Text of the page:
For the past few nights, PBS has been broadcasting Ken Burns’ documentary, “The War” about WWll. I suspect it shows a country almost beyond comprehension for today’s “progressive” Americans.
The truth about war–the bloodiness, the horror, the countless mistakes leading to thousands upon thousands of American deaths–is revealed in photos, newsreels and eyewitness accounts. More importantly what is also revealed is a country united and determined to defeat the evil that confronted it–exactly the American mindset belittled and denigrated by today’s progressives.
How different are things today? Imagine college professors, along with their students, enlisting. Imagine Hollywood celebrities touring the country in support of the military, urging people to buy war bonds to finance an operation so expensive it was impossible for the government to do it through taxation alone. Imagine a mainstream media so grateful to be on America’s side it would suppress stories that might weaken the nation’s resolve. Imagine Americans from every walk of life, every religion, class and ethnicity putting their lives on hold for the greater good of the country.
For today’s progressives, such behavior is unimaginable. One the self becomes the center of the universe, all sacrifice becomes “problematical.” Yet if that were the only deficiency progressives demonstrated regarding war and evil, it would be tolerable.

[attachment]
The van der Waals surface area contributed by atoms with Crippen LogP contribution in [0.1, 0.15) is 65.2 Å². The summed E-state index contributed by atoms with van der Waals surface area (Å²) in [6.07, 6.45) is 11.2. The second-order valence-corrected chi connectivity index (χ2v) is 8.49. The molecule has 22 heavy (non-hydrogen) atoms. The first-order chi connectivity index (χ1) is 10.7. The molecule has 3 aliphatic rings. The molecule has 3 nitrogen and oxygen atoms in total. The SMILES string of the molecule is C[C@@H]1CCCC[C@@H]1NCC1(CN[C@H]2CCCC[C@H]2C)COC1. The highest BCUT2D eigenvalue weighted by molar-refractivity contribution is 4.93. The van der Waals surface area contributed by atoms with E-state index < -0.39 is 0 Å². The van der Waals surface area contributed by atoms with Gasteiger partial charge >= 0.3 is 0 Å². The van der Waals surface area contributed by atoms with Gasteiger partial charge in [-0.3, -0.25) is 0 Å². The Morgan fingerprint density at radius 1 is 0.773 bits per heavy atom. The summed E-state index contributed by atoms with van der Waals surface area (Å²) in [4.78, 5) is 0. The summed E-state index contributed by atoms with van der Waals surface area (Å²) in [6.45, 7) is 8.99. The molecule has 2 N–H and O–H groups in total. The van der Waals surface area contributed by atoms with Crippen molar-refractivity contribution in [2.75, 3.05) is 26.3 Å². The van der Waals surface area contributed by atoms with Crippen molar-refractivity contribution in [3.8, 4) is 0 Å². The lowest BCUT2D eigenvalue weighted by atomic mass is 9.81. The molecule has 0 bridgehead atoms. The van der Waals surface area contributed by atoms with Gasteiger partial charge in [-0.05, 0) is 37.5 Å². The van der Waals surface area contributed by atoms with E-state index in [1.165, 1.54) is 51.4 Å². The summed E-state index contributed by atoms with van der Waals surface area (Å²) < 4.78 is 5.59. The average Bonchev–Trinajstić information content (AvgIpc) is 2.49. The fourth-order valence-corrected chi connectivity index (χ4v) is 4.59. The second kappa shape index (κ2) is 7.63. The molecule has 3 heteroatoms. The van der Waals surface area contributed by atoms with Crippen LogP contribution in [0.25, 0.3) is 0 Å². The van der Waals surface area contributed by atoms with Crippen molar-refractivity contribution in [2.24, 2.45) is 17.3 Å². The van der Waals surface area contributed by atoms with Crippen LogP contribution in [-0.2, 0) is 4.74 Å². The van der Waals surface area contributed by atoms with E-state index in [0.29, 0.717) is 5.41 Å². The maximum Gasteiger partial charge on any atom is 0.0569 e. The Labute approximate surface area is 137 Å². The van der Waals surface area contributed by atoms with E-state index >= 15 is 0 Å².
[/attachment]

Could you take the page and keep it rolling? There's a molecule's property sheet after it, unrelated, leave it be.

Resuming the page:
But the Me Firsters aren’t content to merely to “suffer in silence” while other Americans defend the freedoms they take largely for granted. Their egos won’t stand for it. In the war on terror in general and Iraq in particular, they are compelled to point out every American mistake or shortcoming–with all the hopelessness and despair they can muster.
Why? Call it “secular evolution.” Somehow, between WWll and now, progressives believe evil became relative. Even worse, they have come to believe America is no longer worthy of great sacrifices because–when viewed through the prism of multiculturalist non-judgmentalism–it is no better or worse than any other collection of people on the planet.
Ken Burns’ documentary reveals the degenerate bankruptcy of such a philosophy. It reminds people of a time when “enlightened thinkers” such as these were viewed by the vast majority of Americans as beneath contempt. The Greatest Generation had a war to win–all the naysaying, PC handwringers be damned.
For those who mouth the hollow “we support the troops but not their mission,” a suggestion: watch what’s left of the series. You might begin to understand there’s something bigger than meaningless slogans, name-calling and intellectual conceit. It’s called patriotism, and it’s an integral part of our heritage.
God willing, it may even be contagious.
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